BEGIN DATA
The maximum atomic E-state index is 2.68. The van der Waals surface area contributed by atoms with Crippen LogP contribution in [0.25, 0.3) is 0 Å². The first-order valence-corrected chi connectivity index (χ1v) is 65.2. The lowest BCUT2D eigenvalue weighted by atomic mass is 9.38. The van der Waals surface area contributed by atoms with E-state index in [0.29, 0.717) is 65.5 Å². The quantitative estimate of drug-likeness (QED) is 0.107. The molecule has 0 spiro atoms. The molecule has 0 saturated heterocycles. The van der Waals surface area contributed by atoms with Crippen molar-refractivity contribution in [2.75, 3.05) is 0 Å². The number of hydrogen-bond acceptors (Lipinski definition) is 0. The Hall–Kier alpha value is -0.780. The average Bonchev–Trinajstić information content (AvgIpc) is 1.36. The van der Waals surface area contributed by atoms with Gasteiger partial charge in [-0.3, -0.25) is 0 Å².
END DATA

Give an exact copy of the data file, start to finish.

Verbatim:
The maximum atomic E-state index is 2.68. The van der Waals surface area contributed by atoms with Crippen LogP contribution in [0.25, 0.3) is 0 Å². The first-order valence-corrected chi connectivity index (χ1v) is 65.2. The lowest BCUT2D eigenvalue weighted by atomic mass is 9.38. The van der Waals surface area contributed by atoms with E-state index in [0.29, 0.717) is 65.5 Å². The quantitative estimate of drug-likeness (QED) is 0.107. The molecule has 0 spiro atoms. The molecule has 0 saturated heterocycles. The van der Waals surface area contributed by atoms with Crippen molar-refractivity contribution in [2.75, 3.05) is 0 Å². The number of hydrogen-bond acceptors (Lipinski definition) is 0. The Hall–Kier alpha value is -0.780. The average Bonchev–Trinajstić information content (AvgIpc) is 1.36. The van der Waals surface area contributed by atoms with Gasteiger partial charge in [-0.3, -0.25) is 0 Å².